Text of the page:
Christina Beltramini: Well, maybe these new models are a way to allow creators to monetize better. So, someone could come in, create a new lens tube that creators are actually getting paid for ad service against their videos, right? And they’re getting paid, you know, maybe it’s, you know, 98% versus whatever YouTube’s offering. And if lens tube isn’t offering that, then they become less competitive. But at the end of the day, like you said, creators are the platform, right? You guys bring the audience’s, they’ll go wherever you go. And now you have those relationships in your wallet. Right? So, you’ll go whatever is most beneficial to you, from a tooling perspective and create a monetization like your business, is extremely important.

Bringing Web3 Native Creators’ Audience to Lens

How does web three native creator bring their audience and their collective base that’s outside of lens into lens? Assuming they already have a lens profile. They got them unlock, they’re in there. But now, if I want to port my existing collector base, from the web through Metaverse into the lens ecosystem, what’s the best way to do that?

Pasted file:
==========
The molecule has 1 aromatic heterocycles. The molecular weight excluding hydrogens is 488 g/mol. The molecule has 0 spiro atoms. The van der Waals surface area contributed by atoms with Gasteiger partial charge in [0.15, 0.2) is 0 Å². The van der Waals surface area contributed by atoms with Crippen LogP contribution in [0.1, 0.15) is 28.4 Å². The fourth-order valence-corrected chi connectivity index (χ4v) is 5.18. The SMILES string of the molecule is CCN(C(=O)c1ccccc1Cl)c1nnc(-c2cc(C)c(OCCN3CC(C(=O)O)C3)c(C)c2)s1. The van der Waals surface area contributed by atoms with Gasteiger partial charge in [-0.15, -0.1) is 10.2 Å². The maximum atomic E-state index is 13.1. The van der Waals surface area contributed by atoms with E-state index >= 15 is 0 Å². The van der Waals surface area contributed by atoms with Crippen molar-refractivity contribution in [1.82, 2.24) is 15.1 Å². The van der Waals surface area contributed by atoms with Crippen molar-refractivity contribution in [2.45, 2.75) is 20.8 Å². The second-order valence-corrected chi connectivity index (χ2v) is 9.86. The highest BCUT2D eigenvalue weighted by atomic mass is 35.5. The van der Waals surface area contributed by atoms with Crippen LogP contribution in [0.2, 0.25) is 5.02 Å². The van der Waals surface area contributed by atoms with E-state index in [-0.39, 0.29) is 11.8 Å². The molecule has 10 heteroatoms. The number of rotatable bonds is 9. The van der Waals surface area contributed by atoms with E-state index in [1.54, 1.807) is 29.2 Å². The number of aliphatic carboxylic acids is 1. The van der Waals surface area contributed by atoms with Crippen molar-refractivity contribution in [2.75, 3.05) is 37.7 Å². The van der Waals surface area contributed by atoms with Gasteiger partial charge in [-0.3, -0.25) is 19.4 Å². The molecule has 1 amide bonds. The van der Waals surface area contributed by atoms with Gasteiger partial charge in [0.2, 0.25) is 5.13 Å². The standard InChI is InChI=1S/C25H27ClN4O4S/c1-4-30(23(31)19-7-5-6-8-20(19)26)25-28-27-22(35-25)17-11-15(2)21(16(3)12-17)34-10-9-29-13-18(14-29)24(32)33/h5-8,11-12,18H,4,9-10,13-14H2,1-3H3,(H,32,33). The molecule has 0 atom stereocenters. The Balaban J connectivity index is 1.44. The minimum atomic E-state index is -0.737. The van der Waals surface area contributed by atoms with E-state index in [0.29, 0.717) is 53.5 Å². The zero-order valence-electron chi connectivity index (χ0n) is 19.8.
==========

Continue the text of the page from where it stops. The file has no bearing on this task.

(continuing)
Christina Beltramini: The best way would be to get in touch with our creative team. Right now, we’re still in beta. Intentionally and you know, it does require a whitelist. But for engaged communities that want to bring across the networks, we’re always more than happy to have the conversation of whitelisting them.

And I can speak to that as well. Like you guys are meant to bring in communities over there. 

Christina Beltramini: Exactly.

Lessons from TikTok for Building a New Era of Social Media on Lens

So, I love that. Christina, I want to go back to your time at Tik Tok because it’s very relevant to where we are in the conversation right now. You have a lot of experience working with web to native creators, you’re building this new paradigm shift in web three where the creator is the platform. Are there any lessons that you can share with us, that you took from your time at Tik Tok, that you’re now applying to your time at lens and building this new era of social?